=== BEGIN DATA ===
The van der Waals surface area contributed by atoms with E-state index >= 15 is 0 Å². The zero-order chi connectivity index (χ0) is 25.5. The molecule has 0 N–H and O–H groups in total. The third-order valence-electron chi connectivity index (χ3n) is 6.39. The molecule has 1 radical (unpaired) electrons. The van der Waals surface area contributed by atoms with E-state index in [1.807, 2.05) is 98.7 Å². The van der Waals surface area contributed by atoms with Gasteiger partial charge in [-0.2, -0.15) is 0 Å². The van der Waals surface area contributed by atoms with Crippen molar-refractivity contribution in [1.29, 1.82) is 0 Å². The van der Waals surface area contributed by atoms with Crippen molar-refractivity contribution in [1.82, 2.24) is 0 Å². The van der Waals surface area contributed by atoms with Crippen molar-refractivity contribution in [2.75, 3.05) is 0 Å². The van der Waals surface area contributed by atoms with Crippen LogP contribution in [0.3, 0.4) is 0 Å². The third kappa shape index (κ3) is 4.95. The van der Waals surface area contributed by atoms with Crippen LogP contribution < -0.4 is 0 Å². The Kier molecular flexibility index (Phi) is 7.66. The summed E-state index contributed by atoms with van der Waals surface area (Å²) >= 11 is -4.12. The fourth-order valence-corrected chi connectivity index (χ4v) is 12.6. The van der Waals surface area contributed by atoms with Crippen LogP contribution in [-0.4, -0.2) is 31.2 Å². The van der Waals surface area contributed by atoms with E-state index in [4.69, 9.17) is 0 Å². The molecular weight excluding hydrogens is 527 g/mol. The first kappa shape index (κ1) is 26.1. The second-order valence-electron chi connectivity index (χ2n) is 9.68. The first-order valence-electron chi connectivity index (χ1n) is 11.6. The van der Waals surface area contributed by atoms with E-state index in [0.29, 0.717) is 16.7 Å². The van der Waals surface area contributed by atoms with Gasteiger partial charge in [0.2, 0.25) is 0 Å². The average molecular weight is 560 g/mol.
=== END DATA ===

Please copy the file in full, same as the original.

The van der Waals surface area contributed by atoms with E-state index >= 15 is 0 Å². The zero-order chi connectivity index (χ0) is 25.5. The molecule has 0 N–H and O–H groups in total. The third-order valence-electron chi connectivity index (χ3n) is 6.39. The molecule has 1 radical (unpaired) electrons. The van der Waals surface area contributed by atoms with E-state index in [1.807, 2.05) is 98.7 Å². The van der Waals surface area contributed by atoms with Gasteiger partial charge in [-0.2, -0.15) is 0 Å². The van der Waals surface area contributed by atoms with Crippen molar-refractivity contribution in [1.29, 1.82) is 0 Å². The van der Waals surface area contributed by atoms with Crippen molar-refractivity contribution in [1.82, 2.24) is 0 Å². The van der Waals surface area contributed by atoms with Crippen molar-refractivity contribution in [2.75, 3.05) is 0 Å². The van der Waals surface area contributed by atoms with Crippen LogP contribution in [0.3, 0.4) is 0 Å². The third kappa shape index (κ3) is 4.95. The van der Waals surface area contributed by atoms with Crippen LogP contribution < -0.4 is 0 Å². The Kier molecular flexibility index (Phi) is 7.66. The summed E-state index contributed by atoms with van der Waals surface area (Å²) >= 11 is -4.12. The fourth-order valence-corrected chi connectivity index (χ4v) is 12.6. The van der Waals surface area contributed by atoms with Crippen LogP contribution in [-0.4, -0.2) is 31.2 Å². The van der Waals surface area contributed by atoms with E-state index in [4.69, 9.17) is 0 Å². The molecular weight excluding hydrogens is 527 g/mol. The first kappa shape index (κ1) is 26.1. The second-order valence-electron chi connectivity index (χ2n) is 9.68. The first-order valence-electron chi connectivity index (χ1n) is 11.6. The van der Waals surface area contributed by atoms with E-state index in [0.29, 0.717) is 16.7 Å². The van der Waals surface area contributed by atoms with Gasteiger partial charge in [0.2, 0.25) is 0 Å². The average molecular weight is 560 g/mol.